Monday, July 11, 2011

On Heroic Virtue

The feast of Maria Goretti (July 6) from what I can tell is a disturbing one for modern man. It is understandable at first when one hears the details. A poor 12 year old girl choose to die rather than be used as an object for her assailants pleasure.

It seems even those who defend chastity seem to struggle with the witness as a model of purity*. Indeed the offering of one's life for any cause these days, much less a misunderstood virtue as chastity, is often a fight that seems doomed from the outset. The modern mind it appears to me to value this temporal life as the highest calling. All other considerations are to be cast aside when danger to life and limb is near.

For my own mind it took some time to contemplate the significance and meaning of St. Maria Goretti's sacrifice. At first glance it would appear that the wiser thing would have been to submit to her attacker's monstrous desires. The most logical course of action, according to our modern doctrines, would be to survive the attack and to preserve one's life at all costs. It is true (and should not be understated) that she would not have been at fault. She would not have been guilty of anything, either in the secular mind or in the view of the Church (to my knowledge).

Heroic virtue however is a higher calling. It is a grace given by God to those whom He calls to a higher purpose. Our calling as Christians can at times demand not only our time and treasure, but our very lives in the image of Christ. He died on the cross to show His love for us and to show us what it means to be His disciples. At any time a follower of Christ must be ready to lay down His life for Him and the Truth.

An analogy is perhaps needed. Consider the early martyrs of the Church in Roman times who were threatened with death unless they renounced the name of Christ. All it would have taken was a simple lie. They were threatened with death. No one would have thought less of them for saving their lives at the expense of telling a untruth that they didn't want to tell in the first place. Instead, they gave their lives to bear witness to Christ and to the Truth. Theirs was the highest calling, to offer their lives as the Master had done. This is heroic virtue. It is, to use a military saying, "above and beyond the call of duty."**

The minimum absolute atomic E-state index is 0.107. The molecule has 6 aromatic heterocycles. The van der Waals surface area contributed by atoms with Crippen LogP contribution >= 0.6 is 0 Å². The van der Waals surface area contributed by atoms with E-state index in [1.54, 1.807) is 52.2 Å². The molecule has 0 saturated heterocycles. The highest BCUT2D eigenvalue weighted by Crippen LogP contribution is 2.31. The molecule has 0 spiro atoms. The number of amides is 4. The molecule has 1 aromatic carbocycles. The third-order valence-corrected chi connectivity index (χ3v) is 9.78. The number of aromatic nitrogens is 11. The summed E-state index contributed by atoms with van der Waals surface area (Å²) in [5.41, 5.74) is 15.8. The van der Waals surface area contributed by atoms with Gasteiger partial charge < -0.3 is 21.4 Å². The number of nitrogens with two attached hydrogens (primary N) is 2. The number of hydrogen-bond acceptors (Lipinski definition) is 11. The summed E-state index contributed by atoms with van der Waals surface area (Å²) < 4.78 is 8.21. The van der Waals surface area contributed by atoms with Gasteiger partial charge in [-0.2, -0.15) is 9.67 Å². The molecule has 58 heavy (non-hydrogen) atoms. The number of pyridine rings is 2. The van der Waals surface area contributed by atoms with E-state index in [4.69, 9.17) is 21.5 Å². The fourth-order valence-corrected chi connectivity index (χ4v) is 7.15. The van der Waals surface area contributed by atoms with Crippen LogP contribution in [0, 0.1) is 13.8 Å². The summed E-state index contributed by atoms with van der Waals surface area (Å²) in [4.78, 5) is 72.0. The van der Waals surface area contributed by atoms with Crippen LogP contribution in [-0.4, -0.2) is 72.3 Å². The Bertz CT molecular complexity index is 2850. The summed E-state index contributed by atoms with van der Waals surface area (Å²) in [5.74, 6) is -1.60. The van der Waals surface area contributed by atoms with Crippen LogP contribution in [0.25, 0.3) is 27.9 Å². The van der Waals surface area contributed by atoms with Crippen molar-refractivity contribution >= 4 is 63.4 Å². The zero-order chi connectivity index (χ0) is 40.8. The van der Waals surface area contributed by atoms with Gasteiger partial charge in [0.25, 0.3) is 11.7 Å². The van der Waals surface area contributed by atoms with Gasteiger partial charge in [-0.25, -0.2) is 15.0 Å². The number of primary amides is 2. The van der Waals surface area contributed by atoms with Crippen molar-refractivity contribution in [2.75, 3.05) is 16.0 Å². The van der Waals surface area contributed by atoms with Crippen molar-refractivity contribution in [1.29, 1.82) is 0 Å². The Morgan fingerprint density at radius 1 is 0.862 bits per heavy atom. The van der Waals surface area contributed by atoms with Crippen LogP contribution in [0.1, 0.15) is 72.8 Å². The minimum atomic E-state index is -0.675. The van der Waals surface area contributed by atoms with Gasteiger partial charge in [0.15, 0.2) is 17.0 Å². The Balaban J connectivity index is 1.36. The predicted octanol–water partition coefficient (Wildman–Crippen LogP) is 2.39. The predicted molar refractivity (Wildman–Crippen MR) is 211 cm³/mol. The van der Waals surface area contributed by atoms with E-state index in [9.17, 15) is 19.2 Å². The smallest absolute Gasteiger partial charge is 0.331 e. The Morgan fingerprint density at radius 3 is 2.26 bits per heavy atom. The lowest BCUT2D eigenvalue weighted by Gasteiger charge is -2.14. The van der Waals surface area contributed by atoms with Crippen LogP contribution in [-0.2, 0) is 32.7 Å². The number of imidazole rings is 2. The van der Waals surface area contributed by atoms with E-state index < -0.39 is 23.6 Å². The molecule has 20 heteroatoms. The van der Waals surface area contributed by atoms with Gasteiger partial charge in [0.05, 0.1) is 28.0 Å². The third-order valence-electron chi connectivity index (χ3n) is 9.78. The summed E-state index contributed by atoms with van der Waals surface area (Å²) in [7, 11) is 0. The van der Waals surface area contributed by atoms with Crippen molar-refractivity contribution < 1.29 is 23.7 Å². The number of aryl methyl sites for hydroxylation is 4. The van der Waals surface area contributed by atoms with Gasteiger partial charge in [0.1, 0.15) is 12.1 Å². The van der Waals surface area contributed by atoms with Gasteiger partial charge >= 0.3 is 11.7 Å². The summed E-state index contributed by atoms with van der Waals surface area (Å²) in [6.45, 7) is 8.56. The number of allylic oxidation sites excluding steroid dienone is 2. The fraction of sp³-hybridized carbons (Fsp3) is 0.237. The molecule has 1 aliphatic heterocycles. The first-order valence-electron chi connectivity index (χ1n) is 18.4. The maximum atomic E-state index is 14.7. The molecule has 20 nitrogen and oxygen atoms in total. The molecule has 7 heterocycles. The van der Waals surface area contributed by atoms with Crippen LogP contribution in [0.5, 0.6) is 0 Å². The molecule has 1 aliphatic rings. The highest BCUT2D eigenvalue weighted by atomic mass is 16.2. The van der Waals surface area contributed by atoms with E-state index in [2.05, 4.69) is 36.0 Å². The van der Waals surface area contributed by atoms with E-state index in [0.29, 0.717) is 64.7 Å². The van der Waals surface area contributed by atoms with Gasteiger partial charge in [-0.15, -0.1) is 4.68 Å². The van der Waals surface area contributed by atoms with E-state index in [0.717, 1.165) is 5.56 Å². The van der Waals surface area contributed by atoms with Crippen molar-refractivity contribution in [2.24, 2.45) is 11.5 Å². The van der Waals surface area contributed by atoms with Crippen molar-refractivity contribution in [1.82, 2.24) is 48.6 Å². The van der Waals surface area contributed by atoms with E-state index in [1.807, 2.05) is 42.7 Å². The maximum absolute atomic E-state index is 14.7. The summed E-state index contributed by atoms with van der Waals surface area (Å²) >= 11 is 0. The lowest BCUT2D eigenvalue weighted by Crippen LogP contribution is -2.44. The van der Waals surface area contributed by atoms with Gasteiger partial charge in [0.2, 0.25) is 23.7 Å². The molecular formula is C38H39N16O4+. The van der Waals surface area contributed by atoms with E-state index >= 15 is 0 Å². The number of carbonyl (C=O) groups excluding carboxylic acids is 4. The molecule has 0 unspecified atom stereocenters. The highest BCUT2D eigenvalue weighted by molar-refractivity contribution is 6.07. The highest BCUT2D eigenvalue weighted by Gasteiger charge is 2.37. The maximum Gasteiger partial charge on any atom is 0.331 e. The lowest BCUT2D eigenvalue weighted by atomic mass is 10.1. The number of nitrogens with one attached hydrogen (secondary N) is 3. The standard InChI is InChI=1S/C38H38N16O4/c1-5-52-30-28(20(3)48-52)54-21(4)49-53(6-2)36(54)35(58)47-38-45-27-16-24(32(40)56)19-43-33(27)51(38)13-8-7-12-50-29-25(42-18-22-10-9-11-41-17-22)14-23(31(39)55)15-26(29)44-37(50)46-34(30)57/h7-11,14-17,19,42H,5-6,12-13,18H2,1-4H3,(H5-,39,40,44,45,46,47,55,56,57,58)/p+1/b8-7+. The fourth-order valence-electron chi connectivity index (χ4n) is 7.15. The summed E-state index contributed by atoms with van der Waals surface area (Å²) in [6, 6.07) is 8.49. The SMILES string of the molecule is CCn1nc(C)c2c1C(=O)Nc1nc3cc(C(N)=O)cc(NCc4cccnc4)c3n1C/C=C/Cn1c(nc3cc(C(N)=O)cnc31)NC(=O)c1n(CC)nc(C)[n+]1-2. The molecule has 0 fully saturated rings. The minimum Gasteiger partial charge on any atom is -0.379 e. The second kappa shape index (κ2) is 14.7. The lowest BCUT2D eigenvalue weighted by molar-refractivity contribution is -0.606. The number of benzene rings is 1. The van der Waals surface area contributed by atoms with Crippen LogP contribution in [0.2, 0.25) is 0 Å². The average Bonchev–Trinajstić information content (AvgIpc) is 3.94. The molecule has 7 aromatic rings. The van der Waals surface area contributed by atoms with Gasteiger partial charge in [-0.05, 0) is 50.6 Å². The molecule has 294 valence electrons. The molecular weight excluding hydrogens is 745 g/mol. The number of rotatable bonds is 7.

St. Maria Goretti bears witness to Christ on a different but no less important topic. Her attacker wished to use her as an object of his lust. She refused. And paid the ultimate price. Her willingness to die rather than be reduced to an object proclaimed the integrity of both herself and her attacker, even if he didn't wish to listen. She gave her life to bear witness to the integrity of all people, that no one has the right to exploit another. In doing so, she answered the call of the Master, and showed the world heroic virtue. In this light it is not surprising that her attacker later asked for forgiveness from Maria's mother, and her mother gave it. The grace earned for them through her actions bears witness to that calling that all Christians have.

I speak as a 30 year old man that if I am faced with a situation where I am forced to choose between life and Christ that I have half the courage of that 12 year old girl. St. Maria Goretti, pray for us, that we may answer the challenge as well.

*For the record, I am a huge fan of Dawn Eden's work and miss her blog very much. But I think it would have done her good to reflect on this saint a bit more.

**The thought occurred to me that the analogy does not translate directly is one that I had considered. In the analogy, it would take the part of the martyr to lie in order to save himself, which is still a sin even if under duress. In St. Maria's case it would not be a sin if the attacker had overpowered her for example. But for the purposes of demonstrating heroic virtue I believe the comparison is apt.


Dawn Eden said...

Thanks for the insight. I've reflected upon Maria Goretti since writing that post and think you've said it well. Please ask St. Maria's intercession for me as I work on my next book, due at the publisher August 1. Thanks again and God bless you.

CatholicGuy said...

Ms. Eden,

Thank you for stopping by! Really appreciate the feedback and love your work. God bless.